Avanti, a new crypto-asset bank to be based in US frontier state Wyoming, will take advantage of the state’s potentially revolutionary new legal framework for the custody of clients’ crypto assets.
In contrast to hundreds of years of established practice in the global markets for banking and securities custody, Wyoming’s laws emphasise that clients’ assets cannot be reused without their consent.
Avanti is to be headed by Caitlin Long, a 22-year veteran of Wall Street and a trained lawyer and Wyoming native. She also lobbied the state’s legislature to pass a number of crypto-asset-friendly laws during 2019.
Long announced the new initiative on Twitter on February 24. She said the new bank is preparing its application for a charter under Wyoming’s special-purpose depository institution (SPDI) law and aims to open for business in early 2021.
“Existing US banks and trust companies can’t provide optimal services to crypto”
In a series of tweets, Long called SPDI ‘the optimal regulatory-compliant structure in the US’ for providing financial services around crypto-assets.
Avanti is partnering with Blockstream, a Canadian technology company focused on cryptocurrency-related infrastructure.
Blockstream’s CEO is British cryptographer Adam Back, one of the early theorists of decentralised digital money.
Long said she and Blockstream had spotted a gap in the US market for providing financial services around bitcoin and its derivative digital assets.
“For various regulatory reasons, existing US banks and trust companies can’t provide optimal services to crypto,” Long said on Twitter.
“Avanti plans to break that logjam and thereby help keep the US from falling behind other countries whose regulated banks are already serving institutions in this market.”
Recently, BitGo, a crypto-asset custodian backed by several Wall Street and Silicon Valley firms, said it was opening subsidiaries in Germany and Switzerland to take advantage of new regulatory regimes for crypto assets in those two countries.
According to the Avanti CEO, there’s a major difference between Wyoming’s financial custody regime for crypto-assets and custody law in most traditional securities markets. This boils down to a fundamental principle regarding the status of assets handed to a third party.
“Wyoming law is uniquely consumer-friendly because it enables custody via bailment, the same legal treatment as valet parking or a coat check,” Long said on Twitter.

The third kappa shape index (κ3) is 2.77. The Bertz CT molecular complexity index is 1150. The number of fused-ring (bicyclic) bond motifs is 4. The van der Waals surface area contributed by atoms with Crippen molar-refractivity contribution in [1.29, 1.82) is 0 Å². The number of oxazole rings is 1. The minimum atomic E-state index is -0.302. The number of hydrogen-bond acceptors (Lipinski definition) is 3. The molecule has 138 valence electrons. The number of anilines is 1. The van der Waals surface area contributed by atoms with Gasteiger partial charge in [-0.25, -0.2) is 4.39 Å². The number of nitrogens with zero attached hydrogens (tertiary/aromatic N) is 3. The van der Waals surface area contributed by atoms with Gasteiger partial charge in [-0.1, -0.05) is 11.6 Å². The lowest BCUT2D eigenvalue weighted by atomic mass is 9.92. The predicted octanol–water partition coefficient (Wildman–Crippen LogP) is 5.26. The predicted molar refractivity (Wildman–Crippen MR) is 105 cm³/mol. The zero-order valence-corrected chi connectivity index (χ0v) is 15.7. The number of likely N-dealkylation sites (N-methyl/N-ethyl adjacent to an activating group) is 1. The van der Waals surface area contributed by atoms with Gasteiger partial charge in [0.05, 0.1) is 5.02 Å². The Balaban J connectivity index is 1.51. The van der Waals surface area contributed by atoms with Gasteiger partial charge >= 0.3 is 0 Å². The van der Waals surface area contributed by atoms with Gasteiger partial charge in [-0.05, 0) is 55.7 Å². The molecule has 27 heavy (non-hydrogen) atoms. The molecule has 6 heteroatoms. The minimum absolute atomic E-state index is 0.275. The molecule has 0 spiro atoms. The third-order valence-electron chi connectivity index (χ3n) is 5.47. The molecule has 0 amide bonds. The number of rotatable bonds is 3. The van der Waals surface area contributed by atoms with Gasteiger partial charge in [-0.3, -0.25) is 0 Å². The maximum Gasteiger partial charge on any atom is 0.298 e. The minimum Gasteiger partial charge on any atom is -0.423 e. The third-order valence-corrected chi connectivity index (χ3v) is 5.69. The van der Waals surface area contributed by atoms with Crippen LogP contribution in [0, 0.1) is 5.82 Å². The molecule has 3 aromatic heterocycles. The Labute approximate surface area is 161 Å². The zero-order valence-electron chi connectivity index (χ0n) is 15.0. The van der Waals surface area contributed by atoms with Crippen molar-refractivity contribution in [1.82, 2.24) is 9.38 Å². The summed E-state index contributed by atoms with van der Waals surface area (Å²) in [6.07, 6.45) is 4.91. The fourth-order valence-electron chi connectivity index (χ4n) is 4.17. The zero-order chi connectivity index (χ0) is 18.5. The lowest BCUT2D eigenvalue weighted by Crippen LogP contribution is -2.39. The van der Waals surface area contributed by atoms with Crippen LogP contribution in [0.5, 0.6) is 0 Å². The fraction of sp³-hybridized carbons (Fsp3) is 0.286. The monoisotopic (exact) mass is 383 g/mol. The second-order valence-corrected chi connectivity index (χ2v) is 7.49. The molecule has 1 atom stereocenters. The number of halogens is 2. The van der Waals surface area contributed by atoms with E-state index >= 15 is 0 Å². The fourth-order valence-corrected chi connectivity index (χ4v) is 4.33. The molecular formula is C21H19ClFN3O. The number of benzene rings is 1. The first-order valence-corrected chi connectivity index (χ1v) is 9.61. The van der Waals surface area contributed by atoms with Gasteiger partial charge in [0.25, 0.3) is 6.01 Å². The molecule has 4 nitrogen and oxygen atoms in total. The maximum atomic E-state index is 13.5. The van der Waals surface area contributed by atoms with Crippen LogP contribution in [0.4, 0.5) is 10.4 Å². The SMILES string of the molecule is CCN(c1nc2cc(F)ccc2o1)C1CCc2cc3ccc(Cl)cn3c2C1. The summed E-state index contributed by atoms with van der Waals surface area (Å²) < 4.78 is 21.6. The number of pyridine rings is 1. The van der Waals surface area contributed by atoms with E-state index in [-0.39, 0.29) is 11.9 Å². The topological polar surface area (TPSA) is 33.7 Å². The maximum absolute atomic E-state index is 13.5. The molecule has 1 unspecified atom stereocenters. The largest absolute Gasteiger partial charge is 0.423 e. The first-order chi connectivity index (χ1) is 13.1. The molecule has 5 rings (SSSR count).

“You give possession of your property to a service provider, but not the legal title, and the service provider can’t use it for its own benefit.”
“In a bailment, your asset remains legally yours even if you give temporary possession of it to a service provider for safekeeping. If your service provider goes bust while holding your asset in its custody you get it back without waiting through a messy bankruptcy,” Long said.
“From experience, you can’t know for sure if your custodian actually has your securities. It’s wrong!”
She contrasted Wyoming’s legal set-up for crypto custody with the custody regime in the multi-trillion-dollar market for shares and bonds.
“Ironically, traditional securities markets don’t offer [bailment],” Long said.
“To use the valet parking analogy, a securities custodian can rent out your car to an Uber driver after you parked it, share only a fraction of the earnings with you and then tell you that you’re lucky to get back the same make and model.”
“Plus, if the garage goes bust while in possession of your car, you’re stuck as a creditor in a messy bankruptcy. From experience, you can’t know for sure if your custodian actually has your securities. It’s wrong!” Long said.
Some major securities custodians have already faced regulatory censure for their failure to treat client assets with due care.
In 2015, for example, the UK’s Financial Conduct Authority (FCA) fined the UK arm of BNY Mellon, the world’s largest custodian bank, £126 million, for breaching its safe custody rules.
This was the eighteenth penalty levied in four years on UK-based financial institutions for breaches of the country’s asset custody regime.